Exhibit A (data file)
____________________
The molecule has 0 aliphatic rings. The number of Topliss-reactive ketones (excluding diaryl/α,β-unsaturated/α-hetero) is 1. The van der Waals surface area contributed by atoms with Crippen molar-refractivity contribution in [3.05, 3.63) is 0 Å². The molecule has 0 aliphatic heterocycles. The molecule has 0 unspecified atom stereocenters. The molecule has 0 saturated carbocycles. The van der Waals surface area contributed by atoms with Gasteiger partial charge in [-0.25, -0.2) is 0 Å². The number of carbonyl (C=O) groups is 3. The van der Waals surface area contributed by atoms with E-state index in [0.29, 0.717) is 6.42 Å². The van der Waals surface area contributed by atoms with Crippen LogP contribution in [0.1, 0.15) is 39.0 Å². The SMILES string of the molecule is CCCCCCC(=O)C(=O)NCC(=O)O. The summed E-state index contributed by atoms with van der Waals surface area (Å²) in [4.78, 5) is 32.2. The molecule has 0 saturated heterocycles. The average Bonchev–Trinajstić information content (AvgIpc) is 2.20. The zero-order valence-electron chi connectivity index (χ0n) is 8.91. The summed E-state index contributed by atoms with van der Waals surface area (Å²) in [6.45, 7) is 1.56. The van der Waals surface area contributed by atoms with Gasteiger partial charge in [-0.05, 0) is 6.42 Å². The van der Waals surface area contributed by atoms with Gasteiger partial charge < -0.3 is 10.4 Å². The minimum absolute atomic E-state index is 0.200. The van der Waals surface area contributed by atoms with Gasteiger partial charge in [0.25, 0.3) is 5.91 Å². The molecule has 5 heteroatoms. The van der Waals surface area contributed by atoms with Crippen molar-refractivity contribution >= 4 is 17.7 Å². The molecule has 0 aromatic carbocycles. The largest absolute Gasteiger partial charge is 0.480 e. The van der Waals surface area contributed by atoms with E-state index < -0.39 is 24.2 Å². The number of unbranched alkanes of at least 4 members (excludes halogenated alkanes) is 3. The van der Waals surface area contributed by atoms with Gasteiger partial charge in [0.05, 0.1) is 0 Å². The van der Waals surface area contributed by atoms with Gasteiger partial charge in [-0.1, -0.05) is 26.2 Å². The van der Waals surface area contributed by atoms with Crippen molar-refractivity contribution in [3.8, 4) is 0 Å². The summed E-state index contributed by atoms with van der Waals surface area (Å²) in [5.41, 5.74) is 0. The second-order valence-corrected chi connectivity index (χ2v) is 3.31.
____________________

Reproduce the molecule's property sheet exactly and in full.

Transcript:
The molecule has 0 aliphatic rings. The number of Topliss-reactive ketones (excluding diaryl/α,β-unsaturated/α-hetero) is 1. The van der Waals surface area contributed by atoms with Crippen molar-refractivity contribution in [3.05, 3.63) is 0 Å². The molecule has 0 aliphatic heterocycles. The molecule has 0 unspecified atom stereocenters. The molecule has 0 saturated carbocycles. The van der Waals surface area contributed by atoms with Gasteiger partial charge in [-0.25, -0.2) is 0 Å². The number of carbonyl (C=O) groups is 3. The van der Waals surface area contributed by atoms with E-state index in [0.29, 0.717) is 6.42 Å². The van der Waals surface area contributed by atoms with Crippen LogP contribution in [0.1, 0.15) is 39.0 Å². The SMILES string of the molecule is CCCCCCC(=O)C(=O)NCC(=O)O. The summed E-state index contributed by atoms with van der Waals surface area (Å²) in [4.78, 5) is 32.2. The molecule has 0 saturated heterocycles. The average Bonchev–Trinajstić information content (AvgIpc) is 2.20. The zero-order valence-electron chi connectivity index (χ0n) is 8.91. The summed E-state index contributed by atoms with van der Waals surface area (Å²) in [6.45, 7) is 1.56. The van der Waals surface area contributed by atoms with Gasteiger partial charge in [-0.05, 0) is 6.42 Å². The van der Waals surface area contributed by atoms with Gasteiger partial charge < -0.3 is 10.4 Å². The minimum absolute atomic E-state index is 0.200. The van der Waals surface area contributed by atoms with Gasteiger partial charge in [0.25, 0.3) is 5.91 Å². The molecule has 5 heteroatoms. The van der Waals surface area contributed by atoms with Crippen molar-refractivity contribution >= 4 is 17.7 Å². The molecule has 0 aromatic carbocycles. The largest absolute Gasteiger partial charge is 0.480 e. The van der Waals surface area contributed by atoms with E-state index < -0.39 is 24.2 Å². The number of unbranched alkanes of at least 4 members (excludes halogenated alkanes) is 3. The van der Waals surface area contributed by atoms with Gasteiger partial charge in [0.05, 0.1) is 0 Å². The van der Waals surface area contributed by atoms with Gasteiger partial charge in [-0.1, -0.05) is 26.2 Å². The van der Waals surface area contributed by atoms with Crippen molar-refractivity contribution in [3.8, 4) is 0 Å². The summed E-state index contributed by atoms with van der Waals surface area (Å²) in [5.41, 5.74) is 0. The second-order valence-corrected chi connectivity index (χ2v) is 3.31.